When having unlimited access to such a forceful means of shaping public opinion, even as much as taking part in a TikTok trend and sharing a name can shift the outcome of a trial. ‘The strong sense of community pushes people to deviate by extremes’, Jade explains. ‘I find that supporting the victim on TikTok oftentimes turns into users overly-exaggerating the abusers’ actions, as a means to further pinpoint who’s at fault. But when bringing the matter to court, everything that’s brought in the public domain ends up being discussed and the victim risks jeopardizing their ruling.’
To this day, sexual assault trials in a court of law seem to be doing more bad than good for the victims. ‘I was afraid to relieve the trauma all over again’, Jade confessed. ‘I remember reading about Frances Andrade’s crushing experience in the news, and I felt terrified.’
It comes as no surprise that victims avoid sitting in a witness chair, only to be put through aggressive questioning and be left with a sense of guilt rather than empowerment. Andrade’s case is one of many which serve as proof that cross-examination puts survivors in difficulty by repeatedly accusing them of lying, instead of focusing on bringing them justice.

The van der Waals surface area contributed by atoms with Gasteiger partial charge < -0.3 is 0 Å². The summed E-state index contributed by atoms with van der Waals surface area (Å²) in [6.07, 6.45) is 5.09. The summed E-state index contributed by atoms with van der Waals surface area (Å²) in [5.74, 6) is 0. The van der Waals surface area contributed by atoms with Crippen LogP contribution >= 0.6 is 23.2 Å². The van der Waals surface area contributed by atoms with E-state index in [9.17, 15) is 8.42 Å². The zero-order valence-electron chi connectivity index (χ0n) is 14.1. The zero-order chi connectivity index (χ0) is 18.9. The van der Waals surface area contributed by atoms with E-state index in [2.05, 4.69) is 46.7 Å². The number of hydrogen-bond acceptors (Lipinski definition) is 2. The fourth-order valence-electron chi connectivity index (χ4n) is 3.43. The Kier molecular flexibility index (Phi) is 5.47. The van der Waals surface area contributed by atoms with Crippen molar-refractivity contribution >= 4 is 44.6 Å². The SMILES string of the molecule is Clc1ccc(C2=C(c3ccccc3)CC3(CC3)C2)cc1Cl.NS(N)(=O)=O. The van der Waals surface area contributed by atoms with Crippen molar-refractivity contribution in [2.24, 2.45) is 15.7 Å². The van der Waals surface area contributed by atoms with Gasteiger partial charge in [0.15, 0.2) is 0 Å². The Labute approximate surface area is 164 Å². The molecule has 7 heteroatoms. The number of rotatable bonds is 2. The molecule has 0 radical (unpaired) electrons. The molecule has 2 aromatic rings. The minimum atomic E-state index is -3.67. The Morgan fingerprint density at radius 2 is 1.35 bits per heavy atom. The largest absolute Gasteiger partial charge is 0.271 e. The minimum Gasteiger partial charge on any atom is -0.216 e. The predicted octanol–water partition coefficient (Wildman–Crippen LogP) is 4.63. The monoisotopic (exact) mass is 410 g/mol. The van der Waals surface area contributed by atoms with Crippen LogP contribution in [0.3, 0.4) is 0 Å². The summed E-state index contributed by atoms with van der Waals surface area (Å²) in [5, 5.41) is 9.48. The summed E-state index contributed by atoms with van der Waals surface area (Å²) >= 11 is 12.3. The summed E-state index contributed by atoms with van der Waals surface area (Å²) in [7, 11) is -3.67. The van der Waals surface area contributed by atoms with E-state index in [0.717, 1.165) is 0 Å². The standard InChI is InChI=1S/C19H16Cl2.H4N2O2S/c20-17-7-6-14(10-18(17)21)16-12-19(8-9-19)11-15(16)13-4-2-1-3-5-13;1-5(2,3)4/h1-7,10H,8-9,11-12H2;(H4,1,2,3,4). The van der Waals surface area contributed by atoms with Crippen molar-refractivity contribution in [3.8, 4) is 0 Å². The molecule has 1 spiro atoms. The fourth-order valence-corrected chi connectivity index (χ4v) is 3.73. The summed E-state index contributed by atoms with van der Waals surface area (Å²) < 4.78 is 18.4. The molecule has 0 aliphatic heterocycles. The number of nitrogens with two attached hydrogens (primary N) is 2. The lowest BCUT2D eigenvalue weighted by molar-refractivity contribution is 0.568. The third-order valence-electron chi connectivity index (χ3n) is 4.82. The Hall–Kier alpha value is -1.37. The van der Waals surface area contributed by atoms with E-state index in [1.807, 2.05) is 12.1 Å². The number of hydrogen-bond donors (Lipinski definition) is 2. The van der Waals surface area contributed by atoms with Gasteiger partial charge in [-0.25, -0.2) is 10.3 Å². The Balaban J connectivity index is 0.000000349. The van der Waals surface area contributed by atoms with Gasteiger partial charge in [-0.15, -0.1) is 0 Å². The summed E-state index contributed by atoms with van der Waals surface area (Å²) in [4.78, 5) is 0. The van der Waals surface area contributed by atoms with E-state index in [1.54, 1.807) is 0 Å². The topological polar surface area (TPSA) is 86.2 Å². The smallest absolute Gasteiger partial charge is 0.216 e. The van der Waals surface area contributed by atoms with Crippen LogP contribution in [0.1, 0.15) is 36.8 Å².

At the end of the day, thanks to its emphatic audience, TikTok will thrive among social media platforms as the confession booth of the internet — a safe space where empowerment and reassurance are of the greatest importance.
The nature of hearing and being heard on TikTok encourages survivors to share their experiences and gain back power over their abusers. ‘After all is said and done, the community of assault survivors helps speed up the process of healing more than going through the trouble of seeking justice in court would’, said Jade. ‘For those who cannot afford to pay for therapy or cross-examination in court, turning to social media, especially TikTok is regarded as the last resort.’
If you’ve been sexually assaulted or know someone who has, some services can help, such as the 24-hour freephone National Domestic AbuseHelpline, run by Refuge, on 08082000 247 or the Rape Crisis national freephone helpline on 0808802 9999. It is important to keep in mind it is never too late to get help.